• Clouds: There is a low and uniform layer of stratus clouds. Note that the smoke from the chimney is going straight up so there must be little wind.
  • Title: Saint-Mammes
  • Artist: Alfred Sisley, nineteenth century English Impressionist painter
  • Clouds: There are just a few small cumulus clouds in the upper left.
  • Title: Seacoast
  • Artist: Richard Parkes Bonington (1802-1828) English landscape painter
  • Clouds: This sky has a uniform cover of stratus or altostratus clouds.
  • Title: Le Pont des Arts
  • Artist: Pierre-Auguste Renoir (1841-1919) French painter
  • Clouds: There appears to be two cloud types in the sky: mid-level altocumulus clouds and lower stratocumulus clouds.
  • Title: View of Toledo (Spain)
  • Artist: El Greco, a 17th Century artist from Greece who lived in Spain
  • Clouds: The towering dark clouds in the sky look like thunderstorm clouds called cumulonimbus.
  • Title: Evening on the Volga
  • Artist: Issac Levitan (1860-1900) Russian landscape painter
  • Clouds: There are large stratocumulus clouds above the calm river.
  • Title: After the Rain The Lake of Terni
  • Artist: Issac Levitan (1860-1900) Russian landscape painter
  • Clouds: After rain has ended, broken pieces of low cloud called scud are left in the sky. Behind the scud are altocumulus clouds.
  • Title: Cloud Shadows
  • Artist: Winslow Homer (1836-1910) American painter and illustrator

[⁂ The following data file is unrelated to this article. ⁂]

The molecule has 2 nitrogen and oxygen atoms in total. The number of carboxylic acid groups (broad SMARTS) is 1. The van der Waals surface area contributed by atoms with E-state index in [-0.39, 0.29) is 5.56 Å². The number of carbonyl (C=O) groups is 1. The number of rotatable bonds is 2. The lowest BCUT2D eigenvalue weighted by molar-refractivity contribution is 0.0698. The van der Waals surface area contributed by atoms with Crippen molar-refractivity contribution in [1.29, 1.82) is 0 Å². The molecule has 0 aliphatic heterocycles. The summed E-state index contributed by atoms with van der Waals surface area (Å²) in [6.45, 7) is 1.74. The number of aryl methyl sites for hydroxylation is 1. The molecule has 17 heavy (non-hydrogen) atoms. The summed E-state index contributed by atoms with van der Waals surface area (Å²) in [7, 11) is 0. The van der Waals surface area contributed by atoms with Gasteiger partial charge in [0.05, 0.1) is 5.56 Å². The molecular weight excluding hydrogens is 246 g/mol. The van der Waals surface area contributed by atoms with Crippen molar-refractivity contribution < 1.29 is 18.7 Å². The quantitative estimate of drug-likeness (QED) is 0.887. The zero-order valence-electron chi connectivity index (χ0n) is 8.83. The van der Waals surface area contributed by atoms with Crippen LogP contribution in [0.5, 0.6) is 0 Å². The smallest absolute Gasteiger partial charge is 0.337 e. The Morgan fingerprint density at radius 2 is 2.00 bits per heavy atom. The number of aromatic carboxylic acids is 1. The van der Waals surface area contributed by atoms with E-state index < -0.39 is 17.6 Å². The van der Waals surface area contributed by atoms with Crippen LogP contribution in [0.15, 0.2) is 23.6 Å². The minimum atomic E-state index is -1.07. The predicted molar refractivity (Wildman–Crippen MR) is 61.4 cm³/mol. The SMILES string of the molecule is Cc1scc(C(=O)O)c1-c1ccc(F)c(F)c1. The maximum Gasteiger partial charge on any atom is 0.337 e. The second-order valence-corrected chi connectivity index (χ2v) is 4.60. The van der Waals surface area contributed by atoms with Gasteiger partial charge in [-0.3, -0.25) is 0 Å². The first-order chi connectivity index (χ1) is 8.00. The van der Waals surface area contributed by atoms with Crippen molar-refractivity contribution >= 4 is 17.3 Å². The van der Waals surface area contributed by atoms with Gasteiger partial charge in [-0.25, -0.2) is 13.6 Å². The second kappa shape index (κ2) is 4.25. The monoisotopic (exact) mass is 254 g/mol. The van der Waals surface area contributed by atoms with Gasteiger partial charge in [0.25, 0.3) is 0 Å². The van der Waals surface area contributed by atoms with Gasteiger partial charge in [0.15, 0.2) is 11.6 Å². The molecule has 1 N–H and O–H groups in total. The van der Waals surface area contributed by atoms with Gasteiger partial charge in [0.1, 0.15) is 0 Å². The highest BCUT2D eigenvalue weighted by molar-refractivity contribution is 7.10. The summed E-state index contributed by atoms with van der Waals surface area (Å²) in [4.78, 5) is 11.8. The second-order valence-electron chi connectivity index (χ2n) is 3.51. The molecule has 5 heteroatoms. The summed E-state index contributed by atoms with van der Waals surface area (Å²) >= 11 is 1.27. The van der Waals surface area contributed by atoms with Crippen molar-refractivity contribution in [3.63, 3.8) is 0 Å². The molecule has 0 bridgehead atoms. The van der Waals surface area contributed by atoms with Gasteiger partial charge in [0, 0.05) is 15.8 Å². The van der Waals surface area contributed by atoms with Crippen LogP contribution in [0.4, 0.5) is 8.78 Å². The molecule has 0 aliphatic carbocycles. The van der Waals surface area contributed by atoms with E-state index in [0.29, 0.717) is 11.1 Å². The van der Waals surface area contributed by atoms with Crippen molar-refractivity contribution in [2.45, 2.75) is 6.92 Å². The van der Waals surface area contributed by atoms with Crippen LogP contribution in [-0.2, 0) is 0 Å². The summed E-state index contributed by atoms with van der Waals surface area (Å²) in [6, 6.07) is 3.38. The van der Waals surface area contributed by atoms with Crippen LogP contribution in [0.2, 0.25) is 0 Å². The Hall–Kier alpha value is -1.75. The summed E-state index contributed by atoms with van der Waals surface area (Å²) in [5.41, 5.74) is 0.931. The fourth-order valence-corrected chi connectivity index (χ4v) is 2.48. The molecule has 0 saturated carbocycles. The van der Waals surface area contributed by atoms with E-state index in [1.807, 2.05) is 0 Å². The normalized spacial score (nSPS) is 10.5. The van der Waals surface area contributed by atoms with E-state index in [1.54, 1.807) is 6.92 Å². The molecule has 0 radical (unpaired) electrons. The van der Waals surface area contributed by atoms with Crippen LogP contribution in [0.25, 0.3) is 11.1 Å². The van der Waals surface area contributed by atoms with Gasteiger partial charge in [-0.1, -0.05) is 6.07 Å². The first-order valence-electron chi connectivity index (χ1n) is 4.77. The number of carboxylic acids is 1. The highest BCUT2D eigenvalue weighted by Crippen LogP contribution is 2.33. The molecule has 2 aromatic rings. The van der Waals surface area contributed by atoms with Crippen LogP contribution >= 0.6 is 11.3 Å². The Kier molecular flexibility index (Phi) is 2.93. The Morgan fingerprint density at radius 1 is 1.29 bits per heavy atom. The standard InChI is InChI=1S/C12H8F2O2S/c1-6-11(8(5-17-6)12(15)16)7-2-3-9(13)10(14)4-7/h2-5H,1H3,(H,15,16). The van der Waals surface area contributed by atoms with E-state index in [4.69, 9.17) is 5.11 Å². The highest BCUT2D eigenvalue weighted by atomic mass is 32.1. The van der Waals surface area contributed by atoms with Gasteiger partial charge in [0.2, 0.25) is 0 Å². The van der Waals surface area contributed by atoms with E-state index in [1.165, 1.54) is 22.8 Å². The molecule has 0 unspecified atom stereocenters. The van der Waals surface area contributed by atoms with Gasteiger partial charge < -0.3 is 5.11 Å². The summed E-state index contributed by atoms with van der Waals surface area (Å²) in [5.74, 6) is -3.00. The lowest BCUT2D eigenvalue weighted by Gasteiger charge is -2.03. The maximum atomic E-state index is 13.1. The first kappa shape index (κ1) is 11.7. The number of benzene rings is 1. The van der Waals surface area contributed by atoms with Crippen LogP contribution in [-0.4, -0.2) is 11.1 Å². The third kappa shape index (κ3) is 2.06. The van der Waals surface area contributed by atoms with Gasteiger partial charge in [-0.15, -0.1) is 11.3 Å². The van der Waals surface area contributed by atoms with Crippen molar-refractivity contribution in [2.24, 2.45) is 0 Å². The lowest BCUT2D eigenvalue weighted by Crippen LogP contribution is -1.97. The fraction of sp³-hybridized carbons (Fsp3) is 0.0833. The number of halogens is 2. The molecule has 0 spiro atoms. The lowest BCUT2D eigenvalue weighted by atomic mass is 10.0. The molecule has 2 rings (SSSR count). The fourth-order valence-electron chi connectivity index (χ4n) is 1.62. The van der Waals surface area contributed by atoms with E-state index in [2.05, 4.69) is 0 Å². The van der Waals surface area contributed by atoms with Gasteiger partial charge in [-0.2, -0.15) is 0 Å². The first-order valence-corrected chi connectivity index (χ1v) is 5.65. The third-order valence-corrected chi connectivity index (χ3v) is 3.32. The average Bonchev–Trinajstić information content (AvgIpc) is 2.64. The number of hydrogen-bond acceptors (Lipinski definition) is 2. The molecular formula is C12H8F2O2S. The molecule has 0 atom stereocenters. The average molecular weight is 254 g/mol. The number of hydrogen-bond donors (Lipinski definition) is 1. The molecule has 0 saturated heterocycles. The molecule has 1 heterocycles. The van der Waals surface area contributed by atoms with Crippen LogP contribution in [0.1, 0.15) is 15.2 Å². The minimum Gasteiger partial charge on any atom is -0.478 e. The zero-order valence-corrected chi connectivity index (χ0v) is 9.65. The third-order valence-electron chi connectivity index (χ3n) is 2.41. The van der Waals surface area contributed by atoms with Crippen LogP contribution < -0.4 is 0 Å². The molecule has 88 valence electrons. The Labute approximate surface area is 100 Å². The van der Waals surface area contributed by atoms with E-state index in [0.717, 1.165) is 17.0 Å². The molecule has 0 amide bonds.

• Clouds: Stratocumulus clouds. Do you see the cloud shadows?
  • Title: Flower Beds in Holland
  • Artist: Vincent van Gogh, nineteenth century Dutch painter
  • Clouds: Stratocumulus clouds look elongate like stratus, but are puffy like cumulus.
  • Title: Wheat Field with Cypress Trees
  • Artist: Vincent van Gogh, nineteenth century Dutch painter
  • Clouds: What types of clouds did van Gogh see in the sky when he captured this scene? It is difficult to tell!
  • Title: Altocumulus
  • Artist: Graeme Stephens, contemporary artist and atmospheric scientist at Colorado State University
  • Clouds: Altocumulus clouds of course!

Try the Clouds in Art Interactive to compare cloud types with cloud paintings!

Clouds in Art Main Page

Last modified October 15, 2007 by Lisa Gardiner.

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Cumulus

Cumulus (weather symbol - Cu) clouds belong to the Clouds with Vertical Growth group. They are puffy white or light gray clouds that look like floating cotton balls. Cumulus clouds have sharp outlines...more

Altocumulus

Altocumulus clouds (weather symbol - Ac), are made primarily of liquid water and have a thickness of 1 km. They are part of the Middle Cloud group (2000-7000m up). They are grayish-white with one part...more

Altostratus

Altostratus clouds (weather symbol - As) consist of water and some ice crystals. They belong to the Middle Cloud group (2000-7000m up). An altostratus cloud usually covers the whole sky and has a gray...more

Cumulonimbus

Cumulonimbus (weather symbol - Cb) clouds belong to the Clouds with Vertical Growth group. They are generally known as thunderstorm clouds. A cumulonimbus cloud can grow to such heights that it actually...more

Cirrus

Cirrus (weather symbol - Ci) clouds are the most common of the High Cloud (5000-13000m) group. They are composed entirely of ice and consist of long, thin, wispy streamers. They are commonly known as...more

Stratocumulus

Stratocumulus (weather symbol - Sc) clouds consist of water droplets and belong to the Low Cloud (surface-2000m) group. These clouds are low, lumpy, and gray. These clouds can look like cells under a microscope...more

Stratus

Stratus (weather symbol - St) clouds consist of water droplets and belong to the Low Cloud (surface-2000m up) group. They are uniform gray in color and can cover most or all of the sky. Stratus clouds...more